PLANT SECONDARY METABOLITES: EFFECTS ON REDUCTION OF METHANE AND CARBONDIOXIDE FROM LIVESTOCK PRODUCTION

Anaele Charles 50 PAGES (10344 WORDS) Seminar
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Table of Contents

 

Certification. ii

DEDICATION.. iii

ACKNOWLEDGEMENT. iv

Abstract. vi

CHAPTER ONE. 1

1.0         INTRODUCTION.. 1

CHAPTER TWO.. 3

2.0         Greenhouse gases. 3

2.1         Contribution of ruminants to greenhouse gas. 4

CHAPTER THREE. 5

2.0         PLANT SECONDARY METABOLITES. 5

3.1         Saponin. 6

3.2         TANNINS. 10

3.3         ESSENTIAL OILS. 13

3.4         ORGANOSULPHUR COMPOUNDS. 17

3.5         FLAVONOID.. 21

CHAPTER FOUR. 24

4.0         Conclusion. 24

4.1         References. 25

 

 

                                                                                                    

 

 

 

 

Abstract

 

During the recent decade, a paradigm shift has been initiated whether plant secondary metabolites (PSM) could be exploited as natural safe feed additives alternative to chemical additives to inhibit enteric methanogenesis. More than 200,000 defined structures of PSM have been known. Some plant or their extracts with high concentrations of bioactive plant secondary metabolites such as saponins, tannins, essential oils, organosulphur compounds, Flavonoids, and many other metabolites appear to have potential to inhibit methane on the rumen. Greenhouse gas emissions recently have been of great concern globally. Ruminant livestock system contribute significantly to emus so of methane, a potent greenhouse gas as they waste a portion of the ingested energy (2-15%) as methane and a large proportion (75-95%) of the ingested nitrogen and carbondioxide(CO2). Saponins may decrease methanogenesis through the inhibition of rumen protozoa and in turn may suppress the Rhett number and activity of methanogens. Tannins may inhibit the methanogenesis directly and also via inhibition of protozoal growth. Essential oils, organosulphur compounds and flavonoids appear to have direct effect against methanogens, and a reduction of protozoa associated methanogenesis probably plays a minor role for metabolites. Although PSM may negatively affect nutrient utilization, there is evidence that methanogenesis could be suppressed without adversely affect rumen fermentation, which could be exploited to mitigate methane and CO2emission in ruminant.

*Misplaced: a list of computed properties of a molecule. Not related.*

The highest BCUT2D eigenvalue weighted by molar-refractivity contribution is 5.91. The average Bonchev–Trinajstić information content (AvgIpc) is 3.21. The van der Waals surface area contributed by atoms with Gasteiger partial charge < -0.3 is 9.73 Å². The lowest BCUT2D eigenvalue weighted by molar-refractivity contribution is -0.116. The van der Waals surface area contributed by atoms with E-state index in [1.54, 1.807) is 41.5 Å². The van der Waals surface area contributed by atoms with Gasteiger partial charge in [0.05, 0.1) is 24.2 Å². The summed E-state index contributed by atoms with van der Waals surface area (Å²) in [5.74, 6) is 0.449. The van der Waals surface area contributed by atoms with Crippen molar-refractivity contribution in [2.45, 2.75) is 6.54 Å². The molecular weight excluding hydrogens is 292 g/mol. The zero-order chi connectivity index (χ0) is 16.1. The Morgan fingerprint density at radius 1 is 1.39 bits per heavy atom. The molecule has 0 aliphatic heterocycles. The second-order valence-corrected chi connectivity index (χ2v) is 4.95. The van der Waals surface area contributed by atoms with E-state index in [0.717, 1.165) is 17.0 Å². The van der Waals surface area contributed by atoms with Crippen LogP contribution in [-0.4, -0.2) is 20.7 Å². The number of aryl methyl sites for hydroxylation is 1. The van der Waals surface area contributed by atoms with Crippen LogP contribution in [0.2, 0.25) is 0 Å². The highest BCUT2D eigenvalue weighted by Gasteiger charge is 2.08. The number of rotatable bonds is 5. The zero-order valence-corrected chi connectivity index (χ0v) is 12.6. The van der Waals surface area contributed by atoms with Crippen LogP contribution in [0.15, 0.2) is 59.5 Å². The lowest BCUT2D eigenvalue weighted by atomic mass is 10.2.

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APA

Anaele, C (2019). PLANT SECONDARY METABOLITES: EFFECTS ON REDUCTION OF METHANE AND CARBONDIOXIDE FROM LIVESTOCK PRODUCTION. Afribary.com: Retrieved February 28, 2021, from https://afribary.com/works/plant-secondary-metabolites-effects-on-reduction-of-methane-and-carbondioxide-from-livestock-production

MLA 8th

Charles, Anaele. "PLANT SECONDARY METABOLITES: EFFECTS ON REDUCTION OF METHANE AND CARBONDIOXIDE FROM LIVESTOCK PRODUCTION" Afribary.com. Afribary.com, 04 May. 2019, https://afribary.com/works/plant-secondary-metabolites-effects-on-reduction-of-methane-and-carbondioxide-from-livestock-production . Accessed 28 Feb. 2021.

MLA7

Charles, Anaele. "PLANT SECONDARY METABOLITES: EFFECTS ON REDUCTION OF METHANE AND CARBONDIOXIDE FROM LIVESTOCK PRODUCTION". Afribary.com, Afribary.com, 04 May. 2019. Web. 28 Feb. 2021. < https://afribary.com/works/plant-secondary-metabolites-effects-on-reduction-of-methane-and-carbondioxide-from-livestock-production >.

Chicago

Charles, Anaele. "PLANT SECONDARY METABOLITES: EFFECTS ON REDUCTION OF METHANE AND CARBONDIOXIDE FROM LIVESTOCK PRODUCTION" Afribary.com (2019). Accessed February 28, 2021. https://afribary.com/works/plant-secondary-metabolites-effects-on-reduction-of-methane-and-carbondioxide-from-livestock-production